1. trter10-imore's Avatar
    Thought I'd share this due to my remembrance of how scared I was to root my TB the first time. I've since unrooted and re rooted at least 15 times.

    Scared of rooting due to warranty?

    [YT]https://www.youtube.com/watch?v=9YcIHaajda8[/YT]

    Also, there is almost always a way to unroot even if you think that won't cut it.

    Scared of rooting because you think you might mess up?

    As long as you follow the directions, my tool and revolutionary are perfectly safe.

    Scared of rooting because you've never done it before?

    All I can say for this is: there's a first time for everything. You'll always be scared if you don't try it once.

    Scared because you think you'll be alone?

    I'm usually available at lukeafrazier@gmail.com for questions and troubleshooting.


    Happy rooting.
    07-04-2012 08:46 PM
  2. paintdrinkingpete's Avatar
    Good post, but there are valid reasons to be hesitant to root as well. Keep in mind that I rooted my Thunderbolt manually way back in April of 2011, so obviously I have no problem with it, but I don't think folks should be blindly advised to root their phones either...here's why:

    1. It does void your warranty.

    This makes perfect sense -- rooting your phone *should* void the warranty! Neither Verizon nor HTC should be responsible to for what you do to the device or provide support for it should you decide to run anything other than the "official" software. These phones are heavily subsidized, and Verizon does (arguably) a pretty decent job with customer support -- but they are 100% within their rights to refuse support if you decide to install your own firmware (even if it is technically better than the official crap they put out there).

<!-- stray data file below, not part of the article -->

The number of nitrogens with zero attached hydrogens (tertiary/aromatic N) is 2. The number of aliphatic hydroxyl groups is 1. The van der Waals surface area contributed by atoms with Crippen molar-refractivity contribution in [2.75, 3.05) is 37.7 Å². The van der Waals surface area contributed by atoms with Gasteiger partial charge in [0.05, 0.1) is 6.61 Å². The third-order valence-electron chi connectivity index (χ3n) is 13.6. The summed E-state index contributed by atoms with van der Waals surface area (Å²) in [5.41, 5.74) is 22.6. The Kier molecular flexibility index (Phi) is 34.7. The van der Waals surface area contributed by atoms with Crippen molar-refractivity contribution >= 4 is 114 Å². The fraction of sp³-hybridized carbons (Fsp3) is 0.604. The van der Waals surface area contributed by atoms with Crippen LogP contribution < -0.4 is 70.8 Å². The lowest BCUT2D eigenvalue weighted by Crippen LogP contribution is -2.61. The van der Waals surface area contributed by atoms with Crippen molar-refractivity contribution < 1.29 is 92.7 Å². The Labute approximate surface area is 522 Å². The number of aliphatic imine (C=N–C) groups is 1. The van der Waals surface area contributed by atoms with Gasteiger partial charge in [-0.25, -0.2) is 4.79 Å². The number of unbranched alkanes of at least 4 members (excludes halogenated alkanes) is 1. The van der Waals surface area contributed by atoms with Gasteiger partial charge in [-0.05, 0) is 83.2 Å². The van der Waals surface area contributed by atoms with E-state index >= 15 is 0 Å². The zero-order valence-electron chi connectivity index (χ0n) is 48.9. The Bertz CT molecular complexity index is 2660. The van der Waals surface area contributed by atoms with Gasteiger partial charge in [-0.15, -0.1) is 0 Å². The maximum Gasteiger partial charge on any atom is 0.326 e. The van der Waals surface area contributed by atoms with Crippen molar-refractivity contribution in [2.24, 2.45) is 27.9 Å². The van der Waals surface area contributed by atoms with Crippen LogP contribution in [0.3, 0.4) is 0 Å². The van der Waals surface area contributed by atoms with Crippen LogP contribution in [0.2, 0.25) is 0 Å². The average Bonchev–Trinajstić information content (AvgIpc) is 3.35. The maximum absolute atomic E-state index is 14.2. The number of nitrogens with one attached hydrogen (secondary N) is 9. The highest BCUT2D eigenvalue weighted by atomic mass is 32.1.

Granted, you can always UN-root if you need to, but there's always a chance that your phone will end up in state where that can't be done (i.e. hardware damage that prevents the phone from booting).

    If you decide to root your phone, you need to willing to accept the fact that there is a chance you will need accept full responsibility for those actions...even if those odds are highly unlikely.

    2. Updates.

    When you root your phone and modify the software running on it (and why else you rooting if not to do that?), then you also are making the conscious decision to take managing the software on your phone into your own hands. Most folks who root are very clear on item #1 above, but many don't realize the implications of this item when they decide to root their phone.

    No longer can you simply go into the Options screen and check for OTA updates...and if you are able to attempt to install an OTA update, it will most likely leave you with a semi-bricked phone. Essentially, if you need to update the software on your phone, you'll need to either un-root first (which I don't believe is the best or most efficient way, but it will work), or you need to download and install the updated OS yourself or use a ROM with the updated files included.

    Again, for many of us that have rooted phones, this is standard practice that we're used to, but for some folks who root just to remove bloatware or get free tethering it isn't that obvious, and EVERY time Verizon posts a new update, there are always a handful of threads here from folks who are like, "I'm running stock and rooted and just installed the latest OTA and now my phone is in a boot-loop!"

    Bottom line: If you root, you should be prepared to manage the software and updates on the device yourself.

    I've had many friends ask if I could root their phone for them, and I always give them the same answer: "no, but I'll help walk you through it if you want" ... and then explain the points I made above -- because if I don't, I can also assume that a few months down a road I'm going to get a frantic phone call asking what's wrong with their phone and how can I fix it!

    I actually wrote an FAQ (link in my signature) a while back that touched on these points. Again, I'm obviously not against rooting...in fact I highly recommend it if you want to get the most out of your device, nor am I trying to argue the points you make in the OP, but I do feel it would be irresponsible to recommend rooting to anyone without first outlining the risks and responsibilities involved. Just my 2.
    waker, RobCMass, scott750 and 1 others like this.
    07-05-2012 09:59 AM
  3. trter10-imore's Avatar